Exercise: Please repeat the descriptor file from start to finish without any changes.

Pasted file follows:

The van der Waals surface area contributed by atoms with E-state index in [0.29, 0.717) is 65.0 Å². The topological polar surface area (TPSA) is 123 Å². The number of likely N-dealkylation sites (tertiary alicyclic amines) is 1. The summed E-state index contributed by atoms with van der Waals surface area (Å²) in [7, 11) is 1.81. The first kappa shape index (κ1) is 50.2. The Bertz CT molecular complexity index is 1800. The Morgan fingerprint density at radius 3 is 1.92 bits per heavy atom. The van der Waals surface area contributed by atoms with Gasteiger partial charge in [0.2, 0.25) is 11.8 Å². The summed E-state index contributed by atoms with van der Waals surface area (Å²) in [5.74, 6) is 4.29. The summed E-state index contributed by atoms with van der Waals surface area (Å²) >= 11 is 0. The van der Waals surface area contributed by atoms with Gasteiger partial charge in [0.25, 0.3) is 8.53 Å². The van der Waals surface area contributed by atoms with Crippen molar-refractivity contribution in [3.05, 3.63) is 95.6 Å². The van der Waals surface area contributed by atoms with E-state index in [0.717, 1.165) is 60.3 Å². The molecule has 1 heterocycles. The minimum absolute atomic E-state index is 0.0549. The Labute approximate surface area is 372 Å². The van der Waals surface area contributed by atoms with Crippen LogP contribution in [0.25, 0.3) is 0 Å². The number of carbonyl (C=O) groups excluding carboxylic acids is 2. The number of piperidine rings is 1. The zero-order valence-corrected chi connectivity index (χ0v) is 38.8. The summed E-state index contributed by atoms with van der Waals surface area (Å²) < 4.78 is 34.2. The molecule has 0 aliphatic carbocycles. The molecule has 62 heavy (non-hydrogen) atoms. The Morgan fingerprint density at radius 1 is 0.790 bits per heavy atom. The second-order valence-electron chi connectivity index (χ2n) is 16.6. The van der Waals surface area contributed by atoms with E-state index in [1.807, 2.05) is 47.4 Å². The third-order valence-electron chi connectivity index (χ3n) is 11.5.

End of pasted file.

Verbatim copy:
The van der Waals surface area contributed by atoms with E-state index in [0.29, 0.717) is 65.0 Å². The topological polar surface area (TPSA) is 123 Å². The number of likely N-dealkylation sites (tertiary alicyclic amines) is 1. The summed E-state index contributed by atoms with van der Waals surface area (Å²) in [7, 11) is 1.81. The first kappa shape index (κ1) is 50.2. The Bertz CT molecular complexity index is 1800. The Morgan fingerprint density at radius 3 is 1.92 bits per heavy atom. The van der Waals surface area contributed by atoms with Gasteiger partial charge in [0.2, 0.25) is 11.8 Å². The summed E-state index contributed by atoms with van der Waals surface area (Å²) in [5.74, 6) is 4.29. The summed E-state index contributed by atoms with van der Waals surface area (Å²) >= 11 is 0. The van der Waals surface area contributed by atoms with Gasteiger partial charge in [0.25, 0.3) is 8.53 Å². The van der Waals surface area contributed by atoms with Crippen molar-refractivity contribution in [3.05, 3.63) is 95.6 Å². The van der Waals surface area contributed by atoms with E-state index in [0.717, 1.165) is 60.3 Å². The molecule has 1 heterocycles. The minimum absolute atomic E-state index is 0.0549. The Labute approximate surface area is 372 Å². The van der Waals surface area contributed by atoms with Crippen LogP contribution in [0.25, 0.3) is 0 Å². The number of carbonyl (C=O) groups excluding carboxylic acids is 2. The number of piperidine rings is 1. The zero-order valence-corrected chi connectivity index (χ0v) is 38.8. The summed E-state index contributed by atoms with van der Waals surface area (Å²) < 4.78 is 34.2. The molecule has 0 aliphatic carbocycles. The molecule has 62 heavy (non-hydrogen) atoms. The Morgan fingerprint density at radius 1 is 0.790 bits per heavy atom. The second-order valence-electron chi connectivity index (χ2n) is 16.6. The van der Waals surface area contributed by atoms with E-state index in [1.807, 2.05) is 47.4 Å². The third-order valence-electron chi connectivity index (χ3n) is 11.5.